In this book Heather Douglas argues that widespread acceptance of the value-free ideal for science adversely affects the way science is used in policy making. The book is about an important issue. It is clearly written, and is a pleasure to read. I must confess, however that, as the author of at least four books that cover some of the same ground, and in many ways develop the argument much further than the author does here, I was disappointed to find my work entirely ignored -- as other authors may be too, whose work is also ignored.
Douglas begins with an account of two disputes about science from the 1990s: the "science wars" debate, and the debate concerning "good" and "junk" science. She then gives a sketch of developments in the relationship between science and government in the USA from 1900 to the 1970s. There is then a discussion of the origins of the value-free ideal for science. This ideal holds, roughly, that only intellectual values, having to do with the determination of truth, have a valid role in science, all social values having no legitimate role whatsoever. This view stems, Douglas argues, rather surprisingly, from philosophy of science mainly in the USA from around 1960. It then spread, she claims, to scientists themselves. Next, Douglas discusses the moral responsibility of scientists. Anyone may be held responsible for unintended, harmful consequences of their actions: they are reckless if they knowingly create a risk of harm to others, and are negligent if they unknowingly create such a risk but ought to have known the risk was there. Scientists in their professional work as scientists ought to be neither reckless nor negligent. Thus morality has a legitimate, indeed an important, role to play in science, especially when there is the possibility of error, as there often (or always) is, and the consequences of error would be dire indeed, such as the death of many people. The value-free ideal for science is untenable, and must be rejected.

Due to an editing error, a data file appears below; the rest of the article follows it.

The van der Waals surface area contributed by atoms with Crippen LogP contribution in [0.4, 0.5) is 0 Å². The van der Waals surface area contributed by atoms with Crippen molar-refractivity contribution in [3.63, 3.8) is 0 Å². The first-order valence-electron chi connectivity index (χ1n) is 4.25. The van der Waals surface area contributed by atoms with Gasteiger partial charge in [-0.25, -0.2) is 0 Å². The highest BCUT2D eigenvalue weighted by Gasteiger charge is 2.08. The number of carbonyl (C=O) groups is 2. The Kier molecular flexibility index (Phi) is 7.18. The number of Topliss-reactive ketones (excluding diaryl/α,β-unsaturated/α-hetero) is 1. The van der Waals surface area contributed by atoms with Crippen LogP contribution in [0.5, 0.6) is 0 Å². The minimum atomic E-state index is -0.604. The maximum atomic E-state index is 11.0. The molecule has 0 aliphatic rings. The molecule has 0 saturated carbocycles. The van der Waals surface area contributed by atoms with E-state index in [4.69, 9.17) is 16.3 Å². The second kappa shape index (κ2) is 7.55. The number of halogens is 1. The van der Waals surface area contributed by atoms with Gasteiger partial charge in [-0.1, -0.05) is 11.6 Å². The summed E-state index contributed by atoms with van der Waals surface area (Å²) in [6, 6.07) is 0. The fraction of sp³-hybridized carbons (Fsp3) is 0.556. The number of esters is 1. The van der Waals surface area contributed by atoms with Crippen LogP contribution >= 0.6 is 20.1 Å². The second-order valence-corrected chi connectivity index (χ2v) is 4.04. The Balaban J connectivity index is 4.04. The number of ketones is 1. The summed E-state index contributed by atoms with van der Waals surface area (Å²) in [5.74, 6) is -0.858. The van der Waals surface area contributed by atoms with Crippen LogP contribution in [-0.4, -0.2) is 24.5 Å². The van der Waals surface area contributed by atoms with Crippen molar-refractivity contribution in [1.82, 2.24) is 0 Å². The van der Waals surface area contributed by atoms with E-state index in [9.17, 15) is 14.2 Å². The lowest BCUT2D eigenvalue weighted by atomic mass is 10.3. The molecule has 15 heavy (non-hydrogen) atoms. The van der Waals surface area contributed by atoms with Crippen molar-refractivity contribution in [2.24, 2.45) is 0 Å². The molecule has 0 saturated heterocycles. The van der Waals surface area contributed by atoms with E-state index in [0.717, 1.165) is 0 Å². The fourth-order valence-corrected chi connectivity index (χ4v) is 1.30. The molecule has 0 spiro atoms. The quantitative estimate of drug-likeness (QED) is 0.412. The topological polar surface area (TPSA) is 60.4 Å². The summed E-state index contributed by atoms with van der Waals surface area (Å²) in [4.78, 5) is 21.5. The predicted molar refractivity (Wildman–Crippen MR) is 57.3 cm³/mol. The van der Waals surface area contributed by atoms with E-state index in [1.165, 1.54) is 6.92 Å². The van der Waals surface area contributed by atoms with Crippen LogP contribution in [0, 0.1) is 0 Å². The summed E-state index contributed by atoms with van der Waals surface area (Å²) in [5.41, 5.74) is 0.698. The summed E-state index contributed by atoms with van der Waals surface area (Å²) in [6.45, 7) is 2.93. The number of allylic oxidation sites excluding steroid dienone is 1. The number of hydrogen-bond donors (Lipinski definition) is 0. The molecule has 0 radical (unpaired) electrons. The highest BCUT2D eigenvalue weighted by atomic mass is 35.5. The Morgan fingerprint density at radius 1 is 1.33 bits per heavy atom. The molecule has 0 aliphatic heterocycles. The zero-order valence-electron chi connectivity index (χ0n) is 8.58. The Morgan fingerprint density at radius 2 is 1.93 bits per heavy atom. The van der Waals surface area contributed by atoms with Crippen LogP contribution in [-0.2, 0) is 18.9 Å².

Having established this point, Douglas goes on, in chapter five, to consider the structure of values in science. This is the heart of the book. She makes the excellent point that there is a sense in which all of science is based on social values, in that the decision to do or support science is based on the judgment that science is worth doing or having. When it comes to deciding how values can legitimately influence what goes on in science, we need, Douglas argues, to distinguish two different roles for values. There is a direct role, when a value bolsters support for a theory (as if it were evidence), and an indirect role, when a value does not "compete or supplant evidence, but rather determines the importance of the inductive gaps left by the evidence" (p. 96). Social values have a legitimate direct role in the context of discovery, in influencing scientists in their choice of research topic and methods (an uncontroversial point). These values have no legitimate direct role in the context of acceptance (where evidence rules supreme in science). These values can, however, Douglas argues, have a legitimate indirect role, in influencing decisions about whether available evidence is sufficient to justify acceptance of a result. Once these distinctions are appreciated, it becomes clear that cognitive and social values legitimately suffuse all of science.